The Easter holidays are celebrated across the world by members of the Christian faith, signalling the end of the Lenten season and observing the crucifixion and resurrection of Jesus Christ. Jamaica is no exception to this and, in fact, the Caribbean nation has a few traditions that are practised when this time comes around.
1. Going to church
Jamaicans are very big on going to church during Easter holidays and will go to church at least three days during the period — on Good Friday, Easter Sunday and Easter Monday. Special services are held to commemorate the resurrection and, prior to the coronavirus pandemic, Jamaicans would’ve been flocking the churches during the period. Some persons have a tradition of wearing black on Good Friday, then wearing white on Easter Monday to signify Christ’s resurrection.
2. Setting egg whites before sunrise on Good Friday
This is not widely practised anymore, but what usually happens is that persons would set the white of an egg in a container — usually a glass cup — from the evening before Good Friday. In the morning, whatever pattern or shape has been made is essentially used to predict the future. Jamaicans have indicated that they’ve seen shapes such as ships and airplanes which meant travel, a dress or ring which would mean marriage, caskets signifying death, and a host of other shapes.
3. Bleeding tree
Another Jamaican Easter tradition is the cutting of the Physic nut tree, also called the ‘Crucifixion Tree’ at noon on Good Friday. This plant, when cut at that times, is said to ‘bleed’ a reddish-looking sap — unlike it’s customary whitish sap. The theory behind this is that the cross on which Jesus Christ was crucified was made from the wood of that tree. This practice is mostly observed in the rural areas.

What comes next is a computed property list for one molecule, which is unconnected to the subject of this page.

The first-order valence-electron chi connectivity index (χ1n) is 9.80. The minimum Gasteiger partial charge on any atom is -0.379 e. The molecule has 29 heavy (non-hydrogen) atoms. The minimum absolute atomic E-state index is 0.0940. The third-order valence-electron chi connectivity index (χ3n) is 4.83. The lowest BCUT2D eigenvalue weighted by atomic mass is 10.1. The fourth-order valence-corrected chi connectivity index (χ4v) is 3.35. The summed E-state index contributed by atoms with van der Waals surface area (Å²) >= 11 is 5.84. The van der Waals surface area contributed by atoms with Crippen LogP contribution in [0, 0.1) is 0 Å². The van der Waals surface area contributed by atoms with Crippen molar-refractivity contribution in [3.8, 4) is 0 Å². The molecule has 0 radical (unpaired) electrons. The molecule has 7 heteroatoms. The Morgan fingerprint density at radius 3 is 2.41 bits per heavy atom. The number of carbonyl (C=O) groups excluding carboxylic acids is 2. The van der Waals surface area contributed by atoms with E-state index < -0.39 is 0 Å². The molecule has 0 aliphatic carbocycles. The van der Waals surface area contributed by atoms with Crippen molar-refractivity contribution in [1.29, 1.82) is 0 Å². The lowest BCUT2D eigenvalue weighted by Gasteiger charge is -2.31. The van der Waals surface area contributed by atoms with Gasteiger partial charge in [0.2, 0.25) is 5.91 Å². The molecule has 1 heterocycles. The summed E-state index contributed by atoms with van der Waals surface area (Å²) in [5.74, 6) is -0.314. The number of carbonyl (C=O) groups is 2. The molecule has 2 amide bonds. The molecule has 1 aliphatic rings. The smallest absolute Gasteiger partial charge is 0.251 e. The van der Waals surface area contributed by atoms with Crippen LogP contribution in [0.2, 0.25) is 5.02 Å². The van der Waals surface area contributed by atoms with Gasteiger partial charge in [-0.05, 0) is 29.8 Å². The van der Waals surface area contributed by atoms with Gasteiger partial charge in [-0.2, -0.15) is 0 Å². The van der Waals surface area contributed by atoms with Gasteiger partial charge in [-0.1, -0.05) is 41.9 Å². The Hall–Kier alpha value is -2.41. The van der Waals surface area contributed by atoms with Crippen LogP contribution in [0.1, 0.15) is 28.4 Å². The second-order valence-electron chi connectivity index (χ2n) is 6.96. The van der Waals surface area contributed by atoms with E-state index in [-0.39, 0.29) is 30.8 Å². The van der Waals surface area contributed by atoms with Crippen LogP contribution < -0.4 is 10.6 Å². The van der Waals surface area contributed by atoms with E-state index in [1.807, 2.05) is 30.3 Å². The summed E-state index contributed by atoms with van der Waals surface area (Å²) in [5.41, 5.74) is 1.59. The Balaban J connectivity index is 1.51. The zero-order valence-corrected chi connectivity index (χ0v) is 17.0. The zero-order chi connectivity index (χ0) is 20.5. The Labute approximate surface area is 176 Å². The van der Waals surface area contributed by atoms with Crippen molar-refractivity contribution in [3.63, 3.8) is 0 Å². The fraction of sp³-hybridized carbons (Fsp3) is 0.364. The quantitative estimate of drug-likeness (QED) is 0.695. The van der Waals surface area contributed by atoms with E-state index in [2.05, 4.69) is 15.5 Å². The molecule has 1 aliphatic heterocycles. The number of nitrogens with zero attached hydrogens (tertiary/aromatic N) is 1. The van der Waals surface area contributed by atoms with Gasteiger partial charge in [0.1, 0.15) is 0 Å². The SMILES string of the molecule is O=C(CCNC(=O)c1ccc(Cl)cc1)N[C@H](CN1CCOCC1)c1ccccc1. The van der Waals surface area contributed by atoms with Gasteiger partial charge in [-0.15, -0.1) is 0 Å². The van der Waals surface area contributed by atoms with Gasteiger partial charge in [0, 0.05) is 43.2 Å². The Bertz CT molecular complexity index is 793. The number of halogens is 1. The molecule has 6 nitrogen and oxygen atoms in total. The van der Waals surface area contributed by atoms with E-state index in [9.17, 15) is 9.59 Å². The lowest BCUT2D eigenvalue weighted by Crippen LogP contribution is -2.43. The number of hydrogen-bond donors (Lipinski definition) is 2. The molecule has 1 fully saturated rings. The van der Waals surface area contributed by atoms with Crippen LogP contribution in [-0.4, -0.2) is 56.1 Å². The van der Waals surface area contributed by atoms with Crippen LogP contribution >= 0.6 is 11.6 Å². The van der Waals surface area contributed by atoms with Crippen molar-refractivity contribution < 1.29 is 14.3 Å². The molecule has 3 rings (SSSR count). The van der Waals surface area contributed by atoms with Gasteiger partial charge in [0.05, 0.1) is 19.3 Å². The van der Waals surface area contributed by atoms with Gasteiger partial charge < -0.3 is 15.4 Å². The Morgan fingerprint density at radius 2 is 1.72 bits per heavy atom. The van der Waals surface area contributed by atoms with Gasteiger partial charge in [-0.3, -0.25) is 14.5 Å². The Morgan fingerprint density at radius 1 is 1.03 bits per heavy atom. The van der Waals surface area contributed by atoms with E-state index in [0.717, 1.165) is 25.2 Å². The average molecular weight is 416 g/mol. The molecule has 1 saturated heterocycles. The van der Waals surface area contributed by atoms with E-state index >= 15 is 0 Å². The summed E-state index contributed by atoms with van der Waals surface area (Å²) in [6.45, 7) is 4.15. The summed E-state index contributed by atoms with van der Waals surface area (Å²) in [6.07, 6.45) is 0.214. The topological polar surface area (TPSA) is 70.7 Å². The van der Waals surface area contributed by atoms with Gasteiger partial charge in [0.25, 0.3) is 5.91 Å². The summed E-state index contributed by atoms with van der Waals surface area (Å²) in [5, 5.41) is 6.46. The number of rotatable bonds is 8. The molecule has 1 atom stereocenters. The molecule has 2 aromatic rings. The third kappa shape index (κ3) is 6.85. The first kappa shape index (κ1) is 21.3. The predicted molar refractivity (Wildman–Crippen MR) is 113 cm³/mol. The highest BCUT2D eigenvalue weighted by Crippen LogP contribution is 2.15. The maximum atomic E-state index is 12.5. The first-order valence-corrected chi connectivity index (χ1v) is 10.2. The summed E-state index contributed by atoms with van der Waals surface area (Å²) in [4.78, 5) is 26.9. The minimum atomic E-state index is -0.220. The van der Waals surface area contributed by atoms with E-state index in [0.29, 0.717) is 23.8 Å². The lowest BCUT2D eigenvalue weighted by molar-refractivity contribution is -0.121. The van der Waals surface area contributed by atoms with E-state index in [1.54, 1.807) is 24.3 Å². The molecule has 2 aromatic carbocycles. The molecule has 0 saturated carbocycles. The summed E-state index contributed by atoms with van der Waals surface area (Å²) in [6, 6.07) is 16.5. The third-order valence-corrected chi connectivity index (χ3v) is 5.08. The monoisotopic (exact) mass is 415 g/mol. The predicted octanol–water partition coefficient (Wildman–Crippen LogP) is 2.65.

4. Eating bun and cheese
Possibly the most popular tradition that Jamaicans have developed is the eating of bun and cheese during the Easter period. Even though bun and cheese is common fare during the year, Easter buns have something special, and usually contain fruits, spices and other ingredients. In fact, Jamaican Easter buns are shipped all over the world during this time. Cheese manufacturing also booms during this time, as Jamaicans won’t feel content eating their Easter bun without cheese.
5. Eating Fish
The Lenten season usually involves persons adjusting their diets — especially on Good Friday. This is done by Christians as they reflect upon how Christ sacrificed his body for their sins. As a result, the consumption of red meat is usually reduced or completely stopped during the Easter period. Fish therefore becomes the protein of choice, and fisherfolk usually see an uptick in business during this time.
6. Going to the beach
During the Easter holidays, locals usually flock the beaches for some rest and relaxation. Prior to the COVID-19 restrictions, beaches, especially those along the north coast, would be filled with patrons.
For some in Jamaica, the end of the Lenten season would signal a very important event on the entertainment calendar — Carnival. Pre-COVID, Jamaican Carnival would spur an increase in soca and calypso music on the airwaves, and would see revellers taking over the streets for road marches. Carnival goers usually adorn themselves in a variety of brightly-coloured costumes, and host of other activities are usually linked to the event.
It’s undeniable that Easter is a big event on the Jamaican calendar for both religious and social purposes.